Media

Historian and journalist slug it out

Nov 27 '11

Apparently I’m not the only person to question some of the political writing in the London Review of Books.

But, the latest fight between author Niall Ferguson (encountered on this blog several years ago) and reviewer Pankaj Mishra (link from Tyler Cowen) is fascinating.

Usually when I see one of these exchanges of letters, it’s immediately clear that one guy has a point and the other guy’s got nuthin. This time the fight was a little messier.

I started by reading Mishra’s review which seemed to make a pretty good case that Ferguson’s new book Civilization was a sloppy mess.

But then here comes Ferguson:

Mishra’s insinuation that I am a racist could scarcely be further from the truth. Unwittingly, he sabotages his own argument by quoting my words in Civilisation: ‘By 1913 … the world … was characterised by a yawning gap between the West and the Rest, which manifested itself in assumptions of white racial superiority and numerous … impediments to non-white advancement. This was the ultimate global imbalance.’ This is hardly a ringing endorsement of white supremacy. Mishra might also have quoted this passage from the same book:

The idea that the success of the United States was contingent on racial segregation was nonsense. It was quite wrong to believe, as [George] Wallace did, that the United States was more prosperous and stable than Venezuela or Brazil because of anti-miscegenation laws and the whole range of colour bars that kept white and black Americans apart in neighbourhoods, hospitals, schools, colleges, workplaces, parks, swimming pools, restaurants and even cemeteries. On the contrary, North America was better off than South America purely and simply because the British model of widely distributed private property rights and democracy worked better than the Spanish model of concentrated wealth and authoritarianism. Far from being indispensable to its success, slavery and segregation were handicaps to American development.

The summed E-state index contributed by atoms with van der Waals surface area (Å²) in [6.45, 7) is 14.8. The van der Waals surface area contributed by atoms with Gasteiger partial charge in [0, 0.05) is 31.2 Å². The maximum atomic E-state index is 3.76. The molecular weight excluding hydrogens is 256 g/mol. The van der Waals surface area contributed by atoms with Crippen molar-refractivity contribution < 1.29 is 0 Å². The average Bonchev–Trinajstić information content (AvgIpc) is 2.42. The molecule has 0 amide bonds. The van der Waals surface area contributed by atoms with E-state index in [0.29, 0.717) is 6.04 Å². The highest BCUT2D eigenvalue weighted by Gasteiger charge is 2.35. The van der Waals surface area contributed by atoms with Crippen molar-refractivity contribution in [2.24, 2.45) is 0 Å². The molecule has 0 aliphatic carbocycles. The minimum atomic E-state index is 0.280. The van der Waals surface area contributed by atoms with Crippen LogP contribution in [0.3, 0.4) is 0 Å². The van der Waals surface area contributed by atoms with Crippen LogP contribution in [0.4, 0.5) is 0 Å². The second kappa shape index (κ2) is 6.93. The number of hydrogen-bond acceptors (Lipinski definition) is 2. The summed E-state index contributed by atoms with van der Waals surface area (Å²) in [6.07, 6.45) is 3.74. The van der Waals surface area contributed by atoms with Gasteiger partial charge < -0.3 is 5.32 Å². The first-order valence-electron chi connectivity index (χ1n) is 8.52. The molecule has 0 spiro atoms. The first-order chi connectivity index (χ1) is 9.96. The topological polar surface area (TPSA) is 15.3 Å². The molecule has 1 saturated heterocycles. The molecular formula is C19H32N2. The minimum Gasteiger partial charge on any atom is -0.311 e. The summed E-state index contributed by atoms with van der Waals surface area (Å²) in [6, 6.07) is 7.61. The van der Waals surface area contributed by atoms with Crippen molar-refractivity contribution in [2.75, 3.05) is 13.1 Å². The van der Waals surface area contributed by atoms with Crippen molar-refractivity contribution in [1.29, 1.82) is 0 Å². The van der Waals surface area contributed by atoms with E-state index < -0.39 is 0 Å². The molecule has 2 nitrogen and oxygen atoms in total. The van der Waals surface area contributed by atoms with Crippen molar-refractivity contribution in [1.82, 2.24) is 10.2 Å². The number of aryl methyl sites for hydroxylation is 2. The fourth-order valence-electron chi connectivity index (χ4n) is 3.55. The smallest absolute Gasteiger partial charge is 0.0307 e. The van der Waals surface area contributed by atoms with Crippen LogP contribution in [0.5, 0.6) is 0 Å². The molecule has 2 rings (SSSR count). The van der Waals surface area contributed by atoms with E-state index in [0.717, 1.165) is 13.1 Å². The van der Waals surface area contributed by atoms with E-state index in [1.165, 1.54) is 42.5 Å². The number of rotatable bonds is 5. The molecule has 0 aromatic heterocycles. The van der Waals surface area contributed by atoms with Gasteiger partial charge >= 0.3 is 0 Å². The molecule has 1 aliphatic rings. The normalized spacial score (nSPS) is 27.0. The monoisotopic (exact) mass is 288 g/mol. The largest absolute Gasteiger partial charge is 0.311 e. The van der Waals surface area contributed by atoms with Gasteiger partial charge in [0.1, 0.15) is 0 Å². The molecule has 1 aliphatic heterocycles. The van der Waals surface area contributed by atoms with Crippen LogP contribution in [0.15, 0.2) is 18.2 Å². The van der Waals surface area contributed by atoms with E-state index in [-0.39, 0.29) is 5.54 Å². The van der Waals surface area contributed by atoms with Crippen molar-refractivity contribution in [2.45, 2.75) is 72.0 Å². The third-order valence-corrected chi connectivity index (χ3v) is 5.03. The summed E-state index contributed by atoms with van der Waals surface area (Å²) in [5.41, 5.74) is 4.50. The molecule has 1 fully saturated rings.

This last bit looks to me like “piss-poor monocausal social science” (to use the memorable words of Daniel Drezner, a scholar who might also have some opinions on the substance of Ferguson’s argument!)—but it doesn’t sound racist.

Ferguson continues:

Mishra also systematically misrepresents my new book, falsely alleging a whole series of omissions. He claims that in Civilisation I disregard ‘Muslim contributions to Western science’; in fact, I discuss them in some detail. He asserts that I ‘offer no evidence’ for my claim that China was very far from being economically neck to neck with the West in 1800. In fact, the point is footnoted and the work of two Chinese scholars, Guan Hanhui and Li Daokui, clearly referenced; I also provide Angus Maddison’s figures for per capita income. Mishra alleges that ‘Asian leaders and intellectuals’ are ‘mute here as in all Ferguson’s books’ and that I do not discuss their growing awareness of Western predominance. In fact, I devote three pages each to the Ottoman and Japanese responses to Western ascendancy.

Ouch! And there’s more: